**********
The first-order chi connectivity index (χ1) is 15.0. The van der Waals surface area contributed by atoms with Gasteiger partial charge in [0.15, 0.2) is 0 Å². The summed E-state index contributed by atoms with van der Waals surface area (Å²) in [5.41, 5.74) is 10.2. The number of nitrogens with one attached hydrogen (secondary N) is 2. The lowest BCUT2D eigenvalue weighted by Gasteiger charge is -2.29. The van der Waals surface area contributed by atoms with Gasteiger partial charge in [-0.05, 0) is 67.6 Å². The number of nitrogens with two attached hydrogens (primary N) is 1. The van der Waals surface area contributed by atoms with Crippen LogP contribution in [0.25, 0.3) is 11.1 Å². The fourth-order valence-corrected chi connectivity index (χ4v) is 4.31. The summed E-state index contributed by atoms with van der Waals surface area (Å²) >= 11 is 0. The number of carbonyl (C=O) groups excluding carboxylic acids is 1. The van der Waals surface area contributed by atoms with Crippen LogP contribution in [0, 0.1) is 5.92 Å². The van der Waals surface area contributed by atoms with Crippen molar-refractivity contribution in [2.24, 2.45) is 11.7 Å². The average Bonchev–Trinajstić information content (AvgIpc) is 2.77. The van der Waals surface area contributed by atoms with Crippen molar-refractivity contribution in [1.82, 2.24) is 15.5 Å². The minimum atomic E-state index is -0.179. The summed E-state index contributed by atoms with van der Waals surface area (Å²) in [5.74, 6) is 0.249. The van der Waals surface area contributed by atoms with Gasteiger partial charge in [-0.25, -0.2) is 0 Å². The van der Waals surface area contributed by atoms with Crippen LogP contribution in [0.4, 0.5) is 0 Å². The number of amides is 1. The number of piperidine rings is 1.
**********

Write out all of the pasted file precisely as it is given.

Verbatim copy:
The first-order chi connectivity index (χ1) is 15.0. The van der Waals surface area contributed by atoms with Gasteiger partial charge in [0.15, 0.2) is 0 Å². The summed E-state index contributed by atoms with van der Waals surface area (Å²) in [5.41, 5.74) is 10.2. The number of nitrogens with one attached hydrogen (secondary N) is 2. The lowest BCUT2D eigenvalue weighted by Gasteiger charge is -2.29. The van der Waals surface area contributed by atoms with Gasteiger partial charge in [-0.05, 0) is 67.6 Å². The number of nitrogens with two attached hydrogens (primary N) is 1. The van der Waals surface area contributed by atoms with Crippen LogP contribution in [0.25, 0.3) is 11.1 Å². The fourth-order valence-corrected chi connectivity index (χ4v) is 4.31. The summed E-state index contributed by atoms with van der Waals surface area (Å²) >= 11 is 0. The number of carbonyl (C=O) groups excluding carboxylic acids is 1. The van der Waals surface area contributed by atoms with Crippen LogP contribution in [0, 0.1) is 5.92 Å². The van der Waals surface area contributed by atoms with Crippen molar-refractivity contribution in [2.24, 2.45) is 11.7 Å². The average Bonchev–Trinajstić information content (AvgIpc) is 2.77. The van der Waals surface area contributed by atoms with Crippen molar-refractivity contribution in [1.82, 2.24) is 15.5 Å². The minimum atomic E-state index is -0.179. The summed E-state index contributed by atoms with van der Waals surface area (Å²) in [5.74, 6) is 0.249. The van der Waals surface area contributed by atoms with Gasteiger partial charge in [-0.25, -0.2) is 0 Å². The van der Waals surface area contributed by atoms with Crippen LogP contribution in [0.4, 0.5) is 0 Å². The number of amides is 1. The number of piperidine rings is 1.